As the Covid-19 crisis pushes the global economy into its first recession since 2009, Coface has sounded the alarm on a worrying increase in business insolvencies.

In its latest quarterly update, the credit insurer predicts a 25% increase in companies going to the wall in 2020 – the largest uptick in 11 years – with few sectors spared from the pain.

The double whammy of confinement measures taken by governments in more than 40 countries and the cancellation or postponement of consumer purchasing and investment has resulted in a supply and demand shock unlike any observed during previous major crises, the report says.

“Tourism, hotels, restaurants, leisure, and transport are badly affected, as are almost all specialised distributions segments and most of the manufacturing sectors,” says Coface, adding that durable consumer goods such as vehicles as well as sectors such as textiles and electronics, will likely be among the most punished.

Many governments are taking steps to support businesses to remain intact throughout this unprecedented period of global disruption. France and Germany have announced temporary suspensions of insolvency proceedings, while speaking at the end of last month, Alok Sharma, the UK’s secretary of state for business, energy and industrial strategy, announced changes to insolvency laws to help companies that need to undergo a financial rescue or restructuring process to keep trading. However, these measures won’t be sufficient to stem the tide of bankruptcies, according to Coface data.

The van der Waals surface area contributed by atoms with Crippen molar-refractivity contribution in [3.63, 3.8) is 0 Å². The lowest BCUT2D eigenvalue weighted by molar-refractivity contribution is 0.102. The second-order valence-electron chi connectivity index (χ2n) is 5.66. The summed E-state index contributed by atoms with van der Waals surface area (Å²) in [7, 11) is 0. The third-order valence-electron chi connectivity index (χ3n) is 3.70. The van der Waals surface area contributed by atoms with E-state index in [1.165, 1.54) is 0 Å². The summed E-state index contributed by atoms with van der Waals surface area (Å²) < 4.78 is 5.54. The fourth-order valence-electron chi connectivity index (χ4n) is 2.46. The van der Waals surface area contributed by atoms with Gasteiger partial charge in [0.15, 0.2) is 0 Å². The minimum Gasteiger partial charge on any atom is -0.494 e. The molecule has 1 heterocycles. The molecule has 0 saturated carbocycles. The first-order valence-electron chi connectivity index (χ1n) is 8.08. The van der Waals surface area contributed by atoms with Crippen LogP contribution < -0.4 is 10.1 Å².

Not all countries will be affected equally: among developed economies, the US is set to see a 39% increase in insolvencies, while bankruptcies will rise by 33% in the UK, Hong Kong and the Netherlands. Even in Japan, where the number of corporate bankruptcies was on a declining trend for 10 years and despite an average growth rate close to zero, Coface now sees a double-digit growth rate, at 12%. Countries such as South Korea, Singapore and Germany, at 5%, 10% and 11% respectively, will fare slightly better, due in part to relatively smaller production losses in their main industrial sectors. In developing nations, the toll will likely be greater, the report says. “The shock could be even more violent in emerging economies: in addition to managing the pandemic, which will be more difficult for them, they are also facing the fall in oil prices, as well as capital outflows that have quadrupled compared to their 2008 level.”

This gloomy outlook is based upon Coface’s forecasts of a fall in global GDP of 1.3%, recessions in 68 countries, and a decrease of 4.3% in world trade. However, the insurer warns that further downside risks are apparent, as its model does not take into account issues such as the numerous recent border closure announcements which are stymying exports to numerous markets. “Companies’ credit risk will be very high even in a best-case scenario, where economic activity gradually restarts in the third quarter of the year, and there is no second wave of the coronavirus epidemic in the second half of 2020,” says Coface.